Rand: Boeing's strong airport security model suffers from imprecise inputs
Boeing has developed a strong model for the Transportation Security Administration to test the effectiveness of its airport security efforts, but the information input into it is sometimes weak, the Rand Corp. says in a new report (.pdf).
The tool models the interactions between security systems and those who seek to attack commercial airplanes. TSA has used it to estimate the benefits of full-body scanners and behavior-detection officers, the report says. The tool factors in estimates of terrorists' abilities and decision processes, then models how the layers of airport security would fare against dozens of different types of attacks.
TSA asked Rand to assess the tool before it relies on it for high-stakes decisions. Rand says it captures the key security features in place at airports, and is also simple to adjust to incorporate real-world changes. With good information, the report says, the model could credibly estimate the chances that a terrorist attempt would be stopped.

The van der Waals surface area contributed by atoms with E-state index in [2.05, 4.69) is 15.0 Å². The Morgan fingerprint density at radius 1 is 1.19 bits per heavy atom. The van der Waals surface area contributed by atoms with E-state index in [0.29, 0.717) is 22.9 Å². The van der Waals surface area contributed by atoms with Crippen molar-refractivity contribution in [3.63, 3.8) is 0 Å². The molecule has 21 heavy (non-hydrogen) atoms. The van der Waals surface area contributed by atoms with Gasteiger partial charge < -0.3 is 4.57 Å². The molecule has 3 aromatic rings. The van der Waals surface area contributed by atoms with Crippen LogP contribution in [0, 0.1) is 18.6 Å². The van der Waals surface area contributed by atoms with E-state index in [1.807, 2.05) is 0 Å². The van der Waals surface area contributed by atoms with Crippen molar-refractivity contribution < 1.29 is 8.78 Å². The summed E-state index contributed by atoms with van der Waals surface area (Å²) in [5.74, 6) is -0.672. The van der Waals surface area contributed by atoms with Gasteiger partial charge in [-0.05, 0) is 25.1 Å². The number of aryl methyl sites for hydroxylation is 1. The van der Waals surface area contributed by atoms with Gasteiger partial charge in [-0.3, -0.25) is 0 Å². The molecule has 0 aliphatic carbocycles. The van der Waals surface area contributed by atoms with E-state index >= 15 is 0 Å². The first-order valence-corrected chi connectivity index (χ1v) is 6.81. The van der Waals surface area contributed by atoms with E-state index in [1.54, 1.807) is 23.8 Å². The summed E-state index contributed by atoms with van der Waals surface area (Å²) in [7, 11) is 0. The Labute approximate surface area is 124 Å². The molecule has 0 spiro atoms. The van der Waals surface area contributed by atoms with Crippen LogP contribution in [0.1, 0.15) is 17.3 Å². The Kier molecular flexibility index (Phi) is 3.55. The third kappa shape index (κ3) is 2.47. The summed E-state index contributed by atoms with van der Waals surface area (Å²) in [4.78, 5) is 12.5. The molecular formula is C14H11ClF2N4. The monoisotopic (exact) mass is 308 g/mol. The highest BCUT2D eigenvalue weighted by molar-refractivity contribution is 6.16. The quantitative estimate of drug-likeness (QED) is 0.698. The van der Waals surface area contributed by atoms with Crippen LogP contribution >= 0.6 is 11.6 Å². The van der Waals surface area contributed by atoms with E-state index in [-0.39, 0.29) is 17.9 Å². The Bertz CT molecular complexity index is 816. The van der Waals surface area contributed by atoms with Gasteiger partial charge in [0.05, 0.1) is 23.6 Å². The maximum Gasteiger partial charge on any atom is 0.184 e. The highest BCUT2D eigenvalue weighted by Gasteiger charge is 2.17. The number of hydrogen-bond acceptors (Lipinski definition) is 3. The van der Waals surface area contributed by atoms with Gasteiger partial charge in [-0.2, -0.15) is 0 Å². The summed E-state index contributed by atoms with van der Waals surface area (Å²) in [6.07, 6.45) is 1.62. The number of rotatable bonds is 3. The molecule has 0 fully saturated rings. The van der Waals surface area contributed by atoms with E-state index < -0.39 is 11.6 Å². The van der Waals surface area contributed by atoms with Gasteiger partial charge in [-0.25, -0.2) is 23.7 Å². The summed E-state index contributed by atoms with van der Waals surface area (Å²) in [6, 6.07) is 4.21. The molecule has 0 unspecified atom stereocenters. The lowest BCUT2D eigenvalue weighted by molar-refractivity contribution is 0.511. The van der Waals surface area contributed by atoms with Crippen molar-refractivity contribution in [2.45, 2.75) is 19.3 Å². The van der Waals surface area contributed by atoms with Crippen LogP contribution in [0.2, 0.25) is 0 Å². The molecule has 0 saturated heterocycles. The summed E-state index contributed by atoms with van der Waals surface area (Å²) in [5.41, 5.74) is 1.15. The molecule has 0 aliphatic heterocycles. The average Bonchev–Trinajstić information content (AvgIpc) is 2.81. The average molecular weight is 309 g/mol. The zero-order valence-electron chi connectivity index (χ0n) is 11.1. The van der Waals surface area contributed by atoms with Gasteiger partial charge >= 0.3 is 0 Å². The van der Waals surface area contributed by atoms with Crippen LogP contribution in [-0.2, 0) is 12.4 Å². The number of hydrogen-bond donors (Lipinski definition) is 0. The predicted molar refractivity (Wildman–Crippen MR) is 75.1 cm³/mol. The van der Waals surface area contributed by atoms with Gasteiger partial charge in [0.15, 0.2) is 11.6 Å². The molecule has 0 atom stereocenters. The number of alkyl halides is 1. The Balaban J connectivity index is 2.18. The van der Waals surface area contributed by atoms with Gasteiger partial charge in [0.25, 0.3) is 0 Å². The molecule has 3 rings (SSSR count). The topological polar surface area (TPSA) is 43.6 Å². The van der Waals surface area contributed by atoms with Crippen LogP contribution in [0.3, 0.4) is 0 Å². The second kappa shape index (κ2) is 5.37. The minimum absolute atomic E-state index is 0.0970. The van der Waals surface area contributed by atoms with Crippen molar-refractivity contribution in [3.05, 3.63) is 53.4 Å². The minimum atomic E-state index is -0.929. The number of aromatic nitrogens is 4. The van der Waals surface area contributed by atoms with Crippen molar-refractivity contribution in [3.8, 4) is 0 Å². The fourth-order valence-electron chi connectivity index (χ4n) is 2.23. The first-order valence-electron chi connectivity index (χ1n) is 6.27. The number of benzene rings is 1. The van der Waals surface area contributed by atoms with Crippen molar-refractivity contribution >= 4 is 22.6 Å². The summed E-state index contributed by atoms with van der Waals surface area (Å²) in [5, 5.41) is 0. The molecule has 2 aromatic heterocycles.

But its information has many limitations. For example, the tool discounts the value terrorists place on psychological and symbolic effects of attacks, the report says.
It also includes many variables that can't be precisely estimated, such as terrorists' perception of diminishing returns in coordinated attacks, or how quickly a terrorist can take in new knowledge of security systems.
About 200 of the tool's input values can be estimated incorrectly, the report says.
Even with the best available information, "the presence of deep uncertainties make such best estimates poor ones on which to base policy decisions," the report says.
When some inputs aren't precisely knowable, a risk model has to use a range of plausible values, which can lead to a large set of outcomes "that would strain analysts' efforts to make sense of," it says.
- download the report, "Modeling Terrorism Risk to the Air Transportation System An Independent Assessment of TSA's Risk Management Analysis Tool and Associated Methods" (.pdf)